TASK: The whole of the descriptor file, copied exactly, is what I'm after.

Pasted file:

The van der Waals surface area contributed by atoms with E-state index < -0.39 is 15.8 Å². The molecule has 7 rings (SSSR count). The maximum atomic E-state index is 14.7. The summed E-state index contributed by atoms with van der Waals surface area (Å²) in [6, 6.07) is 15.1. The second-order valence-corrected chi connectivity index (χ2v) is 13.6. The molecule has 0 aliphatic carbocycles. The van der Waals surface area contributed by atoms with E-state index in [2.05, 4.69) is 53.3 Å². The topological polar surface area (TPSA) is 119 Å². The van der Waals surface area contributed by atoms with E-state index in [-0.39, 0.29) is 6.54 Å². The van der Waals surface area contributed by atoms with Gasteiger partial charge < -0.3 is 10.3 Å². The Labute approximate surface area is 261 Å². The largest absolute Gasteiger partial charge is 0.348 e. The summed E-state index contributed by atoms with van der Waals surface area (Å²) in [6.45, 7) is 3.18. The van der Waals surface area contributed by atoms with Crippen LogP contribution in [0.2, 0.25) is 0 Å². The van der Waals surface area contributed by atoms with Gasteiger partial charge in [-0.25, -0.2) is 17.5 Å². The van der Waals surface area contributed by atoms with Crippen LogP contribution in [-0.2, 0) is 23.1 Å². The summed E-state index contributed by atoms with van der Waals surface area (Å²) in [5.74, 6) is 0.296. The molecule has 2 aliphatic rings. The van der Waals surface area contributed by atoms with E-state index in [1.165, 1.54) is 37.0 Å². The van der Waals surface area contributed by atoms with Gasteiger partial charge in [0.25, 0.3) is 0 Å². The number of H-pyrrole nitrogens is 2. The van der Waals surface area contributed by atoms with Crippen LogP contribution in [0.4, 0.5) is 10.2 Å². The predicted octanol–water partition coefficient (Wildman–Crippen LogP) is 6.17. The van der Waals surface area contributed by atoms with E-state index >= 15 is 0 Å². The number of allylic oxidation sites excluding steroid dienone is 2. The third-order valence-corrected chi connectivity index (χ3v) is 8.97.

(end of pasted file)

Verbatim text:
The van der Waals surface area contributed by atoms with E-state index < -0.39 is 15.8 Å². The molecule has 7 rings (SSSR count). The maximum atomic E-state index is 14.7. The summed E-state index contributed by atoms with van der Waals surface area (Å²) in [6, 6.07) is 15.1. The second-order valence-corrected chi connectivity index (χ2v) is 13.6. The molecule has 0 aliphatic carbocycles. The van der Waals surface area contributed by atoms with E-state index in [2.05, 4.69) is 53.3 Å². The topological polar surface area (TPSA) is 119 Å². The van der Waals surface area contributed by atoms with E-state index in [-0.39, 0.29) is 6.54 Å². The van der Waals surface area contributed by atoms with Gasteiger partial charge < -0.3 is 10.3 Å². The Labute approximate surface area is 261 Å². The largest absolute Gasteiger partial charge is 0.348 e. The summed E-state index contributed by atoms with van der Waals surface area (Å²) in [6.45, 7) is 3.18. The van der Waals surface area contributed by atoms with Crippen LogP contribution in [0.2, 0.25) is 0 Å². The van der Waals surface area contributed by atoms with Gasteiger partial charge in [-0.25, -0.2) is 17.5 Å². The van der Waals surface area contributed by atoms with Crippen LogP contribution in [-0.2, 0) is 23.1 Å². The summed E-state index contributed by atoms with van der Waals surface area (Å²) in [5.74, 6) is 0.296. The molecule has 2 aliphatic rings. The van der Waals surface area contributed by atoms with E-state index in [1.165, 1.54) is 37.0 Å². The van der Waals surface area contributed by atoms with Gasteiger partial charge in [0.25, 0.3) is 0 Å². The number of H-pyrrole nitrogens is 2. The van der Waals surface area contributed by atoms with Crippen LogP contribution in [0.4, 0.5) is 10.2 Å². The predicted octanol–water partition coefficient (Wildman–Crippen LogP) is 6.17. The van der Waals surface area contributed by atoms with E-state index >= 15 is 0 Å². The number of allylic oxidation sites excluding steroid dienone is 2. The third-order valence-corrected chi connectivity index (χ3v) is 8.97.